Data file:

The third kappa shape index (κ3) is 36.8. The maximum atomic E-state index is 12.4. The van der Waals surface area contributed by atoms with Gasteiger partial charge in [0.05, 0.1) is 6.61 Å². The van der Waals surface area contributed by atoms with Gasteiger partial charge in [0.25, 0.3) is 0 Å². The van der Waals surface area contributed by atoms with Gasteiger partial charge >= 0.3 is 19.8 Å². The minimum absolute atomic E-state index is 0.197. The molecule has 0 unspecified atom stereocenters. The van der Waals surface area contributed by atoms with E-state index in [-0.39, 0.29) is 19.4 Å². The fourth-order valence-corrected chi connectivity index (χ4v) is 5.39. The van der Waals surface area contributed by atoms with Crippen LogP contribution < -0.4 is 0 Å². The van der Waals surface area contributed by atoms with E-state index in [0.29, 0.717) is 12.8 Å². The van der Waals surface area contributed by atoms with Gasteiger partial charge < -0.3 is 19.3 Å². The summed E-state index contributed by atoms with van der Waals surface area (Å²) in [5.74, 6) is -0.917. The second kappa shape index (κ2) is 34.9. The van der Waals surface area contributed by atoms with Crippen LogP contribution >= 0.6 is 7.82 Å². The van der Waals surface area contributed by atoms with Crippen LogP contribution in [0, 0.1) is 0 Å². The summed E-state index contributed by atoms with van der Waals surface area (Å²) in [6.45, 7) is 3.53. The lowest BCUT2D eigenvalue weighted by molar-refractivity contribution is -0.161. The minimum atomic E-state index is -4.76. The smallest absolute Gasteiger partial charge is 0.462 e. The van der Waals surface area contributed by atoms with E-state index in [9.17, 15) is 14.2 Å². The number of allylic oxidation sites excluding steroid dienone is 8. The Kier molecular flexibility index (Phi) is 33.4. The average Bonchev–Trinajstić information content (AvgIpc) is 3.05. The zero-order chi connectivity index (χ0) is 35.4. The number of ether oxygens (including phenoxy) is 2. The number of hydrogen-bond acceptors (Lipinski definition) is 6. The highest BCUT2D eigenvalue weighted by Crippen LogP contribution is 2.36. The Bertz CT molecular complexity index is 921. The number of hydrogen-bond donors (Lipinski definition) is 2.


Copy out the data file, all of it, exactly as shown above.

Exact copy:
The third kappa shape index (κ3) is 36.8. The maximum atomic E-state index is 12.4. The van der Waals surface area contributed by atoms with Gasteiger partial charge in [0.05, 0.1) is 6.61 Å². The van der Waals surface area contributed by atoms with Gasteiger partial charge in [0.25, 0.3) is 0 Å². The van der Waals surface area contributed by atoms with Gasteiger partial charge >= 0.3 is 19.8 Å². The minimum absolute atomic E-state index is 0.197. The molecule has 0 unspecified atom stereocenters. The van der Waals surface area contributed by atoms with E-state index in [-0.39, 0.29) is 19.4 Å². The fourth-order valence-corrected chi connectivity index (χ4v) is 5.39. The van der Waals surface area contributed by atoms with Crippen LogP contribution < -0.4 is 0 Å². The van der Waals surface area contributed by atoms with E-state index in [0.29, 0.717) is 12.8 Å². The van der Waals surface area contributed by atoms with Gasteiger partial charge < -0.3 is 19.3 Å². The summed E-state index contributed by atoms with van der Waals surface area (Å²) in [5.74, 6) is -0.917. The second kappa shape index (κ2) is 34.9. The van der Waals surface area contributed by atoms with Crippen LogP contribution >= 0.6 is 7.82 Å². The van der Waals surface area contributed by atoms with Crippen LogP contribution in [0, 0.1) is 0 Å². The summed E-state index contributed by atoms with van der Waals surface area (Å²) in [6.45, 7) is 3.53. The lowest BCUT2D eigenvalue weighted by molar-refractivity contribution is -0.161. The minimum atomic E-state index is -4.76. The smallest absolute Gasteiger partial charge is 0.462 e. The van der Waals surface area contributed by atoms with E-state index in [9.17, 15) is 14.2 Å². The number of allylic oxidation sites excluding steroid dienone is 8. The Kier molecular flexibility index (Phi) is 33.4. The average Bonchev–Trinajstić information content (AvgIpc) is 3.05. The zero-order chi connectivity index (χ0) is 35.4. The number of ether oxygens (including phenoxy) is 2. The number of hydrogen-bond acceptors (Lipinski definition) is 6. The highest BCUT2D eigenvalue weighted by Crippen LogP contribution is 2.36. The Bertz CT molecular complexity index is 921. The number of hydrogen-bond donors (Lipinski definition) is 2.